As Caesar (Serkis) grows into young adulthood, he becomes more and more aggressive as chimps are wont to do. An incident with an overbearing neighbor leads to Caesar being taken from his happy home and left in a primate care center run by the diffident John Landon (Cox) and tended to by his sadistic son Dodge (Felton). There the apes – and Caesar – are brutalized by Dodge despite the objections of Rodney (Harris), the other caretaker in the primate center.

To make matters worse Dad is turning for the worse; his own antibodies are wiping out the ALZ-112 in his system which is allowing the disease to return with a vengeance. Will is running out of time; he needs a new delivery system that will overcome our own immune system. In the meantime, Caesar is turning out to be much smarter than anyone – even Will – ever suspected and the brutality and betrayal are going to bring things to a head and the fate of humans as the dominant species on this planet hangs in the balance.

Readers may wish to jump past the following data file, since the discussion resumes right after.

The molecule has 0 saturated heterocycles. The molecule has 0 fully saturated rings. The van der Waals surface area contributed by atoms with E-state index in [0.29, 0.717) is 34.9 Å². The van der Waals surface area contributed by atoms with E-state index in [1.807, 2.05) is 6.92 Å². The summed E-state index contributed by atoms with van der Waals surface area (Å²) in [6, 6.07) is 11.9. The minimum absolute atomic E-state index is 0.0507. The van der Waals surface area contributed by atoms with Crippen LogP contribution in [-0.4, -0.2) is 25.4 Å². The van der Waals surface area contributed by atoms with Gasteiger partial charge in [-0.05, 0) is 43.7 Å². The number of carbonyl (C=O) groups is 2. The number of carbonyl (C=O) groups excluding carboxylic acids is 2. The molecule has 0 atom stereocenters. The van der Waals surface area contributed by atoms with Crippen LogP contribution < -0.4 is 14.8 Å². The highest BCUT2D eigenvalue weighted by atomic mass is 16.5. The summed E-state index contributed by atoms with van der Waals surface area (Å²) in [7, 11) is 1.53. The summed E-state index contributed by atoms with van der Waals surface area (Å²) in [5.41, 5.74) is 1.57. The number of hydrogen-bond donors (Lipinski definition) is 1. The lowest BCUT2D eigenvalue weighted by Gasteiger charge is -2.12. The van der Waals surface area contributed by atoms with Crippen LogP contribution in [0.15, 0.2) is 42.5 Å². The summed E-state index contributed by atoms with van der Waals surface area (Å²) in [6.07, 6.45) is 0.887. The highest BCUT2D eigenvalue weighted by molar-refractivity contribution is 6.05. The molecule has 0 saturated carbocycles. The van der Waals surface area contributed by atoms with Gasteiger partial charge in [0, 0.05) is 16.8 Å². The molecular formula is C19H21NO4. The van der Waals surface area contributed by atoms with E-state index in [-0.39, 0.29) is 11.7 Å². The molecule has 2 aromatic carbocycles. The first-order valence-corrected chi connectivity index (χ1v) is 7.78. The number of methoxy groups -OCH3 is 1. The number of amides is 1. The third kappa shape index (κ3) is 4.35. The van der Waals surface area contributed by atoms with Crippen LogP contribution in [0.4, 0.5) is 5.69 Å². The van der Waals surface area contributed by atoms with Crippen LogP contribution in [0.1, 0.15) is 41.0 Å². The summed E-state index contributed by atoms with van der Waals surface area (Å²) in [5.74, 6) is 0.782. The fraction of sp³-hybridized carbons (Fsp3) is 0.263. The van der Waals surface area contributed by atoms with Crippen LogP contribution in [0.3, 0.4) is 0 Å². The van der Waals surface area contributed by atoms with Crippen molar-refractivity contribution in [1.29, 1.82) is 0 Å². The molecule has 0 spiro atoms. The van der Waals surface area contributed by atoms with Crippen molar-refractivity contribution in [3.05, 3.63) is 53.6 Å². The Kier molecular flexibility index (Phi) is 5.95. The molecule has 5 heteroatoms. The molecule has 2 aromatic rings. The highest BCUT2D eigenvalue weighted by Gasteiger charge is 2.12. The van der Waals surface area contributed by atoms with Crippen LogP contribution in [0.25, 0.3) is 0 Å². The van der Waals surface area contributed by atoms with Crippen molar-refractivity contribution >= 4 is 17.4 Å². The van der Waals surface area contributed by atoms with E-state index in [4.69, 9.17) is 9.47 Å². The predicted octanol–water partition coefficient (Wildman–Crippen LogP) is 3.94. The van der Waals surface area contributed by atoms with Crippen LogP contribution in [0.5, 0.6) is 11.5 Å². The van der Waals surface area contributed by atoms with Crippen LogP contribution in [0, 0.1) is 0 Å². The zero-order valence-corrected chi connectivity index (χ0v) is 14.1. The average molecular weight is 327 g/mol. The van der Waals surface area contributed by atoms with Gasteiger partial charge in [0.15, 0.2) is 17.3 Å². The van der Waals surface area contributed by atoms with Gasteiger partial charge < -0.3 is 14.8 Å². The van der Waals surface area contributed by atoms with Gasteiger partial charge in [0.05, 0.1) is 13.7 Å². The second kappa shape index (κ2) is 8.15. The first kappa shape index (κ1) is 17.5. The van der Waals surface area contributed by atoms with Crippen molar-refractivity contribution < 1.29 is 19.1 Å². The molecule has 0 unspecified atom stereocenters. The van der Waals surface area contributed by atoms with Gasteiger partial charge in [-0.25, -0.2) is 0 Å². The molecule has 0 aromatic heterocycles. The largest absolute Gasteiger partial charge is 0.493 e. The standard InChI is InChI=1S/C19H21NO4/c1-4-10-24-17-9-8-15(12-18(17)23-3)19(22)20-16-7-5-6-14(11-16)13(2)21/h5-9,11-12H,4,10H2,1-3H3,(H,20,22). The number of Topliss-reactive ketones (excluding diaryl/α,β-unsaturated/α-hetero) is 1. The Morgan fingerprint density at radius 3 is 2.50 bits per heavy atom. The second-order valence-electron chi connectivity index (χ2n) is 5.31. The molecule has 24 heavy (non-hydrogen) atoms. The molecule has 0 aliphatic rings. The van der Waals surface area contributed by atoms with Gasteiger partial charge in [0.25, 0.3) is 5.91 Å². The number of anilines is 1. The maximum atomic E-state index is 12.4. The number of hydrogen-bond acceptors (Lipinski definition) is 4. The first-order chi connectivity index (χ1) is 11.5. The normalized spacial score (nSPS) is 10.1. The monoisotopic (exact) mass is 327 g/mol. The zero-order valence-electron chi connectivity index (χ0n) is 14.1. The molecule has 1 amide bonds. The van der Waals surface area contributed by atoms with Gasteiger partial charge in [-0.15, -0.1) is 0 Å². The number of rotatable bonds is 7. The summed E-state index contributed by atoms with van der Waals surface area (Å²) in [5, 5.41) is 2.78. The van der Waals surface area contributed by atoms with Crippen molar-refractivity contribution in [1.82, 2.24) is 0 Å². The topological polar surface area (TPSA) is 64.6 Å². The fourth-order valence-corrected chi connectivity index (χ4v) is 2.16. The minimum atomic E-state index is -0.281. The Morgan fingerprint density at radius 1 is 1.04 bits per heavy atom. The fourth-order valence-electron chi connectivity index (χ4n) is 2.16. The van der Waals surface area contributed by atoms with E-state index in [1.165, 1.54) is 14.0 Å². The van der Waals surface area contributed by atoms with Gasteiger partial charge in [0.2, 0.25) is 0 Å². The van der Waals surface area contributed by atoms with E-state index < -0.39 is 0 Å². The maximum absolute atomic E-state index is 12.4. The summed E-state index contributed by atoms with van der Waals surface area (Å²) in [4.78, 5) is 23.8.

This is a nicely done story that explains how the apes came to be intelligent and able to speak; in that sense the movie is realistic. Where it falls flat, surprisingly, is in the CGI. Not the motion capture performances so much (we’ll get to that in a minute) but some of the movements of the apes looks like they were captured on an old silent-era movie camera; they’re downright choppy.

That’s basically the reason that the movie didn’t get one of the higher scores of the summer from me because everything else about it from the acting to the script is outstanding. Serkis in particular does a magnificent job of capturing Caesar as a character and giving him personality and allowing the audience to sympathize, leaving us in the odd position of rooting for our own extinction.